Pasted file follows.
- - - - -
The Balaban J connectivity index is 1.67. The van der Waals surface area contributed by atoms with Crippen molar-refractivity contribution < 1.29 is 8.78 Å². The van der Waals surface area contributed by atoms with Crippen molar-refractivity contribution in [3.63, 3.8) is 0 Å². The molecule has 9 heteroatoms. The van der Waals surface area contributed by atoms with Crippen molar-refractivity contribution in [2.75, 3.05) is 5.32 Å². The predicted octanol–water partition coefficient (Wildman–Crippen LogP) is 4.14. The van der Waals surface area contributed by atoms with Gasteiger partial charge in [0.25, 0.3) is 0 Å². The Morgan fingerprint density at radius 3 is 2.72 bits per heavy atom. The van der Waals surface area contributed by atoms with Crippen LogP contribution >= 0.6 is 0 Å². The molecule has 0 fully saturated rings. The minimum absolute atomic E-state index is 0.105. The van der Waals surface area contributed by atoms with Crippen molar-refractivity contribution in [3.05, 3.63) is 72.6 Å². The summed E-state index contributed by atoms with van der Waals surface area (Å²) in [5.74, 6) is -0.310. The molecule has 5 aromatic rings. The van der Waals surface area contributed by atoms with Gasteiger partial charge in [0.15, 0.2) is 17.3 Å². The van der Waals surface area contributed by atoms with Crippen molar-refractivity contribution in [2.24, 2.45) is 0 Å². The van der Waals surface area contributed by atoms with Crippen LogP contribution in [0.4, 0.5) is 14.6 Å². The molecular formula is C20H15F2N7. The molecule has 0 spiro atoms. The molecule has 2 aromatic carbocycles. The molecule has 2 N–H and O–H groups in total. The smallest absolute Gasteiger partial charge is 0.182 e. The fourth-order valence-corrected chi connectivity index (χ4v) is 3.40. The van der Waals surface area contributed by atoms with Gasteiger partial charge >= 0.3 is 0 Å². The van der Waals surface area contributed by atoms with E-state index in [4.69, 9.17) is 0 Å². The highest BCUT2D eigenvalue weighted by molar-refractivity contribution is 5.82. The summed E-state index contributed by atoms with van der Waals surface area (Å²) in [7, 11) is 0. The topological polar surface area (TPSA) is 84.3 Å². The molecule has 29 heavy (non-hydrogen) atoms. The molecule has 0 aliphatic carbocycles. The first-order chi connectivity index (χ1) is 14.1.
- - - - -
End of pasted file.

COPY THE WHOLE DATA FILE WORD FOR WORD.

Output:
The Balaban J connectivity index is 1.67. The van der Waals surface area contributed by atoms with Crippen molar-refractivity contribution < 1.29 is 8.78 Å². The van der Waals surface area contributed by atoms with Crippen molar-refractivity contribution in [3.63, 3.8) is 0 Å². The molecule has 9 heteroatoms. The van der Waals surface area contributed by atoms with Crippen molar-refractivity contribution in [2.75, 3.05) is 5.32 Å². The predicted octanol–water partition coefficient (Wildman–Crippen LogP) is 4.14. The van der Waals surface area contributed by atoms with Gasteiger partial charge in [0.25, 0.3) is 0 Å². The Morgan fingerprint density at radius 3 is 2.72 bits per heavy atom. The van der Waals surface area contributed by atoms with Crippen LogP contribution >= 0.6 is 0 Å². The molecule has 0 fully saturated rings. The minimum absolute atomic E-state index is 0.105. The van der Waals surface area contributed by atoms with Crippen molar-refractivity contribution in [3.05, 3.63) is 72.6 Å². The summed E-state index contributed by atoms with van der Waals surface area (Å²) in [5.74, 6) is -0.310. The molecule has 5 aromatic rings. The van der Waals surface area contributed by atoms with Gasteiger partial charge in [0.15, 0.2) is 17.3 Å². The van der Waals surface area contributed by atoms with Crippen molar-refractivity contribution in [2.24, 2.45) is 0 Å². The van der Waals surface area contributed by atoms with Crippen LogP contribution in [0.4, 0.5) is 14.6 Å². The molecular formula is C20H15F2N7. The molecule has 0 spiro atoms. The molecule has 2 aromatic carbocycles. The molecule has 2 N–H and O–H groups in total. The smallest absolute Gasteiger partial charge is 0.182 e. The fourth-order valence-corrected chi connectivity index (χ4v) is 3.40. The van der Waals surface area contributed by atoms with Gasteiger partial charge >= 0.3 is 0 Å². The van der Waals surface area contributed by atoms with E-state index in [4.69, 9.17) is 0 Å². The highest BCUT2D eigenvalue weighted by molar-refractivity contribution is 5.82. The summed E-state index contributed by atoms with van der Waals surface area (Å²) in [7, 11) is 0. The topological polar surface area (TPSA) is 84.3 Å². The molecule has 29 heavy (non-hydrogen) atoms. The molecule has 0 aliphatic carbocycles. The first-order chi connectivity index (χ1) is 14.1.